The bank that some of Baltimore's best-known captains of industry and finance entrusted with their money for more than 143 years ceased to exist yesterday as PNC Financial Services Group announced it has completed its $6 billion cash and stock purchase of Mercantile Bankshares Corp.
In a statement announcing the sale's completion, the Pittsburgh bank said customers of Mercantile and its network of affiliate banks should continue to use Mercantile's services "as usual" in the months leading up to a planned transition to PNC accounts.
PNC expects to take down Mercantile signs and switch customers to the merged bank's systems in September, after a lengthy employee training program and customer education campaign.
"Obviously, we're pleased it has gone this quickly and this smoothly," said Brian Goerke, a PNC spokesman.
"We feel like we're in a good position to now focus on what we need to do to get to September and make sure it's as smooth and easy as possible for customers."
Mercantile officials declined to comment on the closing yesterday, referring questions to PNC.
Mercantile shareholders overwhelmingly approved the sale at a special meeting downtown Tuesday, clearing the way for a speedy closing of the transaction.
The deal was announced in October, ending years of speculation that Mercantile would soon join a long list of Maryland banks sold to out-of-state buyers as part of an industrywide consolidation trend.
Shareholders will receive 0.4184 PNC shares and $16.45 in cash for each share of Mercantile stock they own. Mercantile shares traded for the last time yesterday, ending the day at $45.98, down $1.03, or about 2 percent on a day when U.S. stocks fell to a three-month low. PNC shares fell 77 cents, or 1 percent, to close at $72.32 in trading yesterday.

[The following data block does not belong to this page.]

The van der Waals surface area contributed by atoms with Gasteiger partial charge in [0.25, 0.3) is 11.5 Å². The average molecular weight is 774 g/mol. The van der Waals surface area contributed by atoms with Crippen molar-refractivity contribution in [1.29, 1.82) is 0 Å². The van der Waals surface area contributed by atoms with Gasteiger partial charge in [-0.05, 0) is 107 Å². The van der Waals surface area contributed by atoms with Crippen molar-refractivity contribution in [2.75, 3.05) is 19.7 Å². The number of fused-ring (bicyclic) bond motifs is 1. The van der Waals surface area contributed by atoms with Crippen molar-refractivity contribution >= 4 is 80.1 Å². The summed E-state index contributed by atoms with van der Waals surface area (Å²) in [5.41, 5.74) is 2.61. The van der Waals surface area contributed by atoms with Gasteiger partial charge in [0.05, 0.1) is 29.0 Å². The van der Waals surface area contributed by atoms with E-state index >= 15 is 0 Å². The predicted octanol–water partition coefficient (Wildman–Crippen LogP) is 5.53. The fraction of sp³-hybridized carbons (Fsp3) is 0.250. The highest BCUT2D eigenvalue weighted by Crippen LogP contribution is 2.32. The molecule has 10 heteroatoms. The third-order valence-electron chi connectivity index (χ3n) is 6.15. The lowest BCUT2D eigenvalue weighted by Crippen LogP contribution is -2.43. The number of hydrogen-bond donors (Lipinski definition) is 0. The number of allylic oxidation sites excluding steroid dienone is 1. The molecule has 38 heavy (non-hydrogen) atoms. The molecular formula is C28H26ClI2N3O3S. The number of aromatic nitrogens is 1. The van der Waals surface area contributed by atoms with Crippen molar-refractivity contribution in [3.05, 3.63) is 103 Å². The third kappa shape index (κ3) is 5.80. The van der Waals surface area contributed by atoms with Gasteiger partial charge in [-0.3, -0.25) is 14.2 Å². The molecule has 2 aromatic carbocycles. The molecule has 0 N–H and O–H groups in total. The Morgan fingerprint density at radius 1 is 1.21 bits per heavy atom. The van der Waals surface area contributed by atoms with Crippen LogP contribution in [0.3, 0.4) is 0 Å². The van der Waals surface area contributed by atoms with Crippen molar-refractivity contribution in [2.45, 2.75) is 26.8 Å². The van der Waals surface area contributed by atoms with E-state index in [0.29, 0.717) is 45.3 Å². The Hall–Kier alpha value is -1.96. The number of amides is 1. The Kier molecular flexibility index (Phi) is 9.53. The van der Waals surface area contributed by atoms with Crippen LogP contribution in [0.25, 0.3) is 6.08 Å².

Under the formula set forth in the merger agreement, about 54.2 million shares of PNC common stock may be issued and $2.13 billion paid in the merger.
The combined banks will have about $119 billion in assets and 1,092 branches. Mercantile had $17 billion in assets and 240 branches spread across Maryland, Washington, Northern Virginia, the Delmarva Peninsula and Pennsylvania.
PNC's Goerke said the bank would be launching a marketing campaign to reach out to customers and introduce the bank to Maryland.
The bank announced Tuesday that it will underwrite cheaper ticket prices for subscribers to the Baltimore Symphony Orchestra in keeping with its pledge to continue Mercantile's philanthropic involvement in the community.
"Our main objective here is to retain the customers and to show them the value that PNC will bring to their particular banking situation, as well as their community," Goerke said.